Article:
A multiplicity of questions but there are answers.
And they are all to be found in an extraordinary exhibition that explores the fascinating objects and archaeological findings from the recent excavations prior to the building of the N25 Waterford Bypass.
The National Roads Authority in association with Waterford Museum of Treasures is putting the finishing touches to the exhibition, which opens at the museum on Friday.
The show also contains audio-visual displays, artefacts and a unique insight into how Waterford has developed as a major trading hub over thousands of years.
The exhibition will be opened jointly this Friday by Transport Minister and local TD Martin Cullen and Dr Patrick F Wallace, the director of the National Museum of Ireland, and will run to the end of November.
Museum director Eamonn McEneaney said it offers a unique insight into the pre-history of the entire south-east region. “This exhibit features a lot of Stone Age flint, material and artefacts.
“It includes everything from a huge, Bronze Age urn which dates from 4,000 years ago in which an adult male was cremated, to pieces from a Viking site which include the weapons with which a warrior was buried. They include his sword, an axe handle, the centre of a shield, a pin, knives and pieces of stone.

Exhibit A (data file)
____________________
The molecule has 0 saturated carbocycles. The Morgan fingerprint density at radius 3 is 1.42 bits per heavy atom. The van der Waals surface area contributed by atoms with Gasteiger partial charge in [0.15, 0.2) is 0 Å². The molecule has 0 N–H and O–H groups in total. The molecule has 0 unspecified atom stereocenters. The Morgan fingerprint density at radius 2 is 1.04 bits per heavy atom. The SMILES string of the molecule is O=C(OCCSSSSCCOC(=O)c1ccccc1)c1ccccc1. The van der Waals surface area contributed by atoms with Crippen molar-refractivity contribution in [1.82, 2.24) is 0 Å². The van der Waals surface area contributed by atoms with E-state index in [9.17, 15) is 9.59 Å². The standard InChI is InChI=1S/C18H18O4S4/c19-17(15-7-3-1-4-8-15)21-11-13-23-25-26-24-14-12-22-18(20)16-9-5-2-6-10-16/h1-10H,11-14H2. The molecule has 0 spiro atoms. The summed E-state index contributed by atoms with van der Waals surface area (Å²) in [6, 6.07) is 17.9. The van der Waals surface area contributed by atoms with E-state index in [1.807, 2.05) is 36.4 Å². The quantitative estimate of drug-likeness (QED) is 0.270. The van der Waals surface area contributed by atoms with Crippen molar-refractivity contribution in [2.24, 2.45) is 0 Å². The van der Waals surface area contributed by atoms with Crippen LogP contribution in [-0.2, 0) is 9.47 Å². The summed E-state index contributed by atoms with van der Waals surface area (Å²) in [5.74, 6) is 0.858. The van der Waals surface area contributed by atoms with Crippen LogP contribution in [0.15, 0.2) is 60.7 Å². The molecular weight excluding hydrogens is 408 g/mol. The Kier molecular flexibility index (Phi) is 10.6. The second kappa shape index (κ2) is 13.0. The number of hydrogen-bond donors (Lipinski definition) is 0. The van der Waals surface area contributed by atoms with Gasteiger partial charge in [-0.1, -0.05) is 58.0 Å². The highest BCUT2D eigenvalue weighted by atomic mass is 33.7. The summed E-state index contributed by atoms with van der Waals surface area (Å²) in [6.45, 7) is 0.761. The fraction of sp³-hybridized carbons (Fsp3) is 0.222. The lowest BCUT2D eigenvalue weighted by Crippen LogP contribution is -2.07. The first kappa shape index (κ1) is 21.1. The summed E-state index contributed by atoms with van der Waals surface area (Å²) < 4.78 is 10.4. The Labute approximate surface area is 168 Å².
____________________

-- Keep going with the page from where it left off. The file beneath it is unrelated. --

“All these pieces seem to have been deliberately damaged as part of some sort of a ceremony. As part of the development works, the oldest house in the south-east, which dates back 5,000 years was uncovered.
“The pre-history of the whole south-east has been re-written through these works. Quite close to Newrath, excavators found what appears to be a Bronze Age steam room.
“It’s the most convincing evidence to date that they had steam rooms at the time.
“They uncovered a round, circular cut on the ground and a circular feature which held the fire for the steam.
“Outside that, they found a plunge pool.
“All these were uncovered in the area where the by-pass is being developed.”
The excavation works show how the landscape of the entire south-east has changed dramatically over the years, adapting to people’s needs. “The Viking material in particular shows us that Waterford was a major trading hub. We found so much silver and lots and lots of weights, all of which will be on exhibit.
“We also have part of a Kufic coin which was made close to Baghdad. It’s very interesting in a modern context and shows that even 1,200 years ago, Waterford had links with Baghdad.”
The exhibition opens late on Friday evening. Admission is free and guided tours can be arranged for groups by phoning 051-304500.